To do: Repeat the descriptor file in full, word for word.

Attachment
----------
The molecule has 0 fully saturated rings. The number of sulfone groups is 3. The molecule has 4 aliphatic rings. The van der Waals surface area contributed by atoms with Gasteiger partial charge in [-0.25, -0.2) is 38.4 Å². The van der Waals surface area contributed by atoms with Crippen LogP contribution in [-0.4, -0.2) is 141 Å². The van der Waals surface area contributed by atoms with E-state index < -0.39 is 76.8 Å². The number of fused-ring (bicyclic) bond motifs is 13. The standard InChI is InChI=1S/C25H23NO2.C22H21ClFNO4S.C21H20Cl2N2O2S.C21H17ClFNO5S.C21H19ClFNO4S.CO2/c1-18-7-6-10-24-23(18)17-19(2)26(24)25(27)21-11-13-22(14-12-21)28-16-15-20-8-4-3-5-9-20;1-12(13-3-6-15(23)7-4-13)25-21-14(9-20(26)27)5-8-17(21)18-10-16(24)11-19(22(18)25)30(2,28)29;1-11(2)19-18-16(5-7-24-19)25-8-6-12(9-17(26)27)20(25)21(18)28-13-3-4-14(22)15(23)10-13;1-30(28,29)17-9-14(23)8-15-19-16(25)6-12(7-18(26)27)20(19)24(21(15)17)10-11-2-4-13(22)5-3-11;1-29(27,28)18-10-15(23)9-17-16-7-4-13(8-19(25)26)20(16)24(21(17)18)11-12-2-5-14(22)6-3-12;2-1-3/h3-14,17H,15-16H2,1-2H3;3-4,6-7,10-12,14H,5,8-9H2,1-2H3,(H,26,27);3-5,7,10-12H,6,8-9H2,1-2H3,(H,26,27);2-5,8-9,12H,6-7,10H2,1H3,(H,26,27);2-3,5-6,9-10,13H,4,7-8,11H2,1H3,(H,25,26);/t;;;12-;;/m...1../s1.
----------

The molecule has 0 fully saturated rings. The number of sulfone groups is 3. The molecule has 4 aliphatic rings. The van der Waals surface area contributed by atoms with Gasteiger partial charge in [-0.25, -0.2) is 38.4 Å². The van der Waals surface area contributed by atoms with Crippen LogP contribution in [-0.4, -0.2) is 141 Å². The van der Waals surface area contributed by atoms with E-state index < -0.39 is 76.8 Å². The number of fused-ring (bicyclic) bond motifs is 13. The standard InChI is InChI=1S/C25H23NO2.C22H21ClFNO4S.C21H20Cl2N2O2S.C21H17ClFNO5S.C21H19ClFNO4S.CO2/c1-18-7-6-10-24-23(18)17-19(2)26(24)25(27)21-11-13-22(14-12-21)28-16-15-20-8-4-3-5-9-20;1-12(13-3-6-15(23)7-4-13)25-21-14(9-20(26)27)5-8-17(21)18-10-16(24)11-19(22(18)25)30(2,28)29;1-11(2)19-18-16(5-7-24-19)25-8-6-12(9-17(26)27)20(25)21(18)28-13-3-4-14(22)15(23)10-13;1-30(28,29)17-9-14(23)8-15-19-16(25)6-12(7-18(26)27)20(19)24(21(15)17)10-11-2-4-13(22)5-3-11;1-29(27,28)18-10-15(23)9-17-16-7-4-13(8-19(25)26)20(16)24(21(17)18)11-12-2-5-14(22)6-3-12;2-1-3/h3-14,17H,15-16H2,1-2H3;3-4,6-7,10-12,14H,5,8-9H2,1-2H3,(H,26,27);3-5,7,10-12H,6,8-9H2,1-2H3,(H,26,27);2-5,8-9,12H,6-7,10H2,1H3,(H,26,27);2-3,5-6,9-10,13H,4,7-8,11H2,1H3,(H,25,26);/t;;;12-;;/m...1../s1.